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ESRB publishes policy options to address risks in corporate debt and real estate investment funds

4 September 2023

The European Systemic Risk Board (ESRB) has today published an issues note describing how the EU regulatory framework for investment funds, which is currently being revised, could enhance the prevention and mitigation of systemic risks.[1] The note focuses on investment funds with large exposures to corporate debt and real estate. This reflects the priority areas for enhanced scrutiny from a financial stability perspective that the ESRB identified during the COVID-19 pandemic.[2] However, the policy options presented in this note might also be applicable to other fund types with vulnerabilities similar to those present in corporate debt funds and real estate funds.

In the issues note the ESRB welcomes the provisional agreement reached between the European Parliament and the Council of the European Union on the review of the regulatory framework for investment funds. The agreement provides a basis to apply broader systemic risk considerations to investment fund regulation. In line with the ESRB’s previous proposals,[3] several new provisions will enhance the regulatory and supervisory framework for investment funds from a financial stability perspective. In particular, the ESRB welcomes that the provisional agreement foresees an increased availability and consistent use of liquidity management tools (LMTs) for fund managers.

The ESRB also concludes that the resilience of investment funds with large exposures to corporate debt and real estate could be further improved by adapting some of the policy tools already present in the regulatory framework. These include closer alignment between fund redemption terms and investment strategy, the use of anti-dilution LMTs, and better preparedness for cash needs stemming from margin and/or collateral calls in derivative and repo transactions.

In addition, the development of new tools might increase the resilience of investment funds and thus benefit the stability of the financial system. These new tools could include a liquidity bucketing approach and the development of an ex-ante policy instrument aimed at mitigating the build-up of liquidity risk. The ESRB will also reflect on the role of authorities in applying certain policy tools to address shocks triggered, transmitted or amplified by (the collective action of) investment funds.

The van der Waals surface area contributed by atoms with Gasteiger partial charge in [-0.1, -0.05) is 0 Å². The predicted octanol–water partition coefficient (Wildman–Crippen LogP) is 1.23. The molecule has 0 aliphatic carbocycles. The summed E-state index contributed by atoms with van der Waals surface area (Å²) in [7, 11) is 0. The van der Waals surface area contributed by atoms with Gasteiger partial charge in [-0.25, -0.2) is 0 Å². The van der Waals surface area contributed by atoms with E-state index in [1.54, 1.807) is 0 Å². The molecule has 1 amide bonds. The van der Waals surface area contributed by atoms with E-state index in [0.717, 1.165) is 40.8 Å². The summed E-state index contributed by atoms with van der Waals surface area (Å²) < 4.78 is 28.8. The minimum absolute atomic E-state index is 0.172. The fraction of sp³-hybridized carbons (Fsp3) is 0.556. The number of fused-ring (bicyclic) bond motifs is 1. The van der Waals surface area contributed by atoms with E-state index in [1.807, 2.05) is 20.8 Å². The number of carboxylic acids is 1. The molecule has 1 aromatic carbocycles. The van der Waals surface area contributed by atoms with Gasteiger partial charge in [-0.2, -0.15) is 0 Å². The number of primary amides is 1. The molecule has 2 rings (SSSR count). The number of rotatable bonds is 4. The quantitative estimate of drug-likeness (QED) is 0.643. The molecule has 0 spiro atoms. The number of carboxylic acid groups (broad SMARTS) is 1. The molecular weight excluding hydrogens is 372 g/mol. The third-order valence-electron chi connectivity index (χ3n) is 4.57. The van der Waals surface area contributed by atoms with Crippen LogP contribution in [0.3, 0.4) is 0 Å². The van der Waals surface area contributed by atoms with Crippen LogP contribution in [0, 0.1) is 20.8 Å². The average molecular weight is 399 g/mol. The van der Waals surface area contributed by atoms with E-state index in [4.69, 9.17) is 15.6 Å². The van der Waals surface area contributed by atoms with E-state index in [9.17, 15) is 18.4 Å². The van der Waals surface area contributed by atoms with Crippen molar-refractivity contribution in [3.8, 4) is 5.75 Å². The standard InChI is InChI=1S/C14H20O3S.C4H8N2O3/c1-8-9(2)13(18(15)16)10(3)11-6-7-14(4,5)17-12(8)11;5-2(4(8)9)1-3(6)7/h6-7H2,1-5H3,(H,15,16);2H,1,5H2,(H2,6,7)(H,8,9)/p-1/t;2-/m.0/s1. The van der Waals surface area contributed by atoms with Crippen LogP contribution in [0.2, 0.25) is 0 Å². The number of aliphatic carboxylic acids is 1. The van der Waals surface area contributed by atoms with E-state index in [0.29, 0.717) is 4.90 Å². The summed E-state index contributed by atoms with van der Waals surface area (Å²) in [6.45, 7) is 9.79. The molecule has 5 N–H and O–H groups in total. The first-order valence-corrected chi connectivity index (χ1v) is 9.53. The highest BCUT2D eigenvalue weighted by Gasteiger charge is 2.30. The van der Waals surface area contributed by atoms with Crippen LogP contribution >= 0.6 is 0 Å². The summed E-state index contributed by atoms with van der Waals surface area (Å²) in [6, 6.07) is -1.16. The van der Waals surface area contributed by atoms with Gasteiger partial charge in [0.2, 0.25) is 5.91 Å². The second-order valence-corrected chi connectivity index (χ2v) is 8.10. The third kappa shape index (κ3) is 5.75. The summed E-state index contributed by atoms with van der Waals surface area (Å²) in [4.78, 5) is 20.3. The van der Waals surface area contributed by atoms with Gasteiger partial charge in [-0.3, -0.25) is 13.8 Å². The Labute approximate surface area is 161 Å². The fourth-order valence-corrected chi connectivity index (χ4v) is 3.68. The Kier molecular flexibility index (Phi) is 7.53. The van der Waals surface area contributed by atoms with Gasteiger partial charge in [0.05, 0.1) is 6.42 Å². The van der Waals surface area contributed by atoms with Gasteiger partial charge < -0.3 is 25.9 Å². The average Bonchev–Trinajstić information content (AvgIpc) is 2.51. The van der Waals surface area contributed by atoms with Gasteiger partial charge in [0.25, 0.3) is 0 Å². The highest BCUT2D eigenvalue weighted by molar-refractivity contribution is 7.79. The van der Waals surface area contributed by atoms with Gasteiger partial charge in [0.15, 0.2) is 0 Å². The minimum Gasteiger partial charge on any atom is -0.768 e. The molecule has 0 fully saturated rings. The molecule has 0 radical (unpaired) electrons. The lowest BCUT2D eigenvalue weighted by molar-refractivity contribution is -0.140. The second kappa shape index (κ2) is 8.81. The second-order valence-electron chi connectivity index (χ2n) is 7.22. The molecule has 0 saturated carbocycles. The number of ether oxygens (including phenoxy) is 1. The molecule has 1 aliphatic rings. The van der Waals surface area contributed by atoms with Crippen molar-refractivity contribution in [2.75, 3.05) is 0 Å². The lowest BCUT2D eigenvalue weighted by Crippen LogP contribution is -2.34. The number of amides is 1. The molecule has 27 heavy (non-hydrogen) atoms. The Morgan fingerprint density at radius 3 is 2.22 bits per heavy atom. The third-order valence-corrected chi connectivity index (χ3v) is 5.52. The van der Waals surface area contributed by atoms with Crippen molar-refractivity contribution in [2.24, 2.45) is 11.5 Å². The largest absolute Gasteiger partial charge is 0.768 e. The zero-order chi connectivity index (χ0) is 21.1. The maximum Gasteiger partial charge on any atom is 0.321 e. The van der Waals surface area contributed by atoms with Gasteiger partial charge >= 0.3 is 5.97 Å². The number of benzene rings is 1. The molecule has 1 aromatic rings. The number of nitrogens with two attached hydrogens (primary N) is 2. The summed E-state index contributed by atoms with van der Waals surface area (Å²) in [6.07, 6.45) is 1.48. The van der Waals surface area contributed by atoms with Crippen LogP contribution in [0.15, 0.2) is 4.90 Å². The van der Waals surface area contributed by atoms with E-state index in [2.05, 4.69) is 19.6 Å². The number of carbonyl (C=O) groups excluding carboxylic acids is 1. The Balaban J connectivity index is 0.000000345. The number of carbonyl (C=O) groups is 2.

Looking ahead, the ESRB will continue its work in two steps, which are set out below.

  • First, over the coming years the ESRB will focus on adapting the tools available in the regulatory framework to better address risks in corporate debt and real estate investment funds. This will be beneficial both for the transposition of the revised directives into national law by the national authorities and for the development of the relevant Level 2 and Level 3 EU acts.
  • Second, over the medium term the ESRB will assess the need for more tools to reduce systemic risk. This medium-term work would inform any future reviews of the regulatory framework for investment funds, with such reviews expected 60 months after the revised framework has entered into force.

The insights presented in the issues note will also inform the ongoing Financal Stability Board (FSB) consultation on policies to address vulnerabilities from liquidity mismatch in open-ended funds.[4]

For media queries, please contact Clara Martín Marqués, tel.: +49 69 1344 17919.

  1. See communication from the European Commission and the EU Council on the review of the Alternative Investment Fund Managers Directive (AIFMD) and the Undertakings for Collective Investment in Transferable Securities Directive.
  2. ESRB, “Recommendation of the European Systemic Risk Board on liquidity risks in investment funds (ESRB/2020/4)”, OJ C 200/1, Frankfurt am Main, 15.6.2020.
  3. See ESRB letters to the co-legislators on this topic: Letter to the European Parliament on the AIFMD Review, 23 March 2022. and Letter to the Council Working Party on the AIFMD Review, 23 March 2022.
  4. FSB, “Addressing Structural Vulnerabilities from Liquidity Mismatch in Open-Ended Funds – Revisions to the FSB’s 2017 Policy Recommendations”, Consultation Report, Basel, 5 July 2023.

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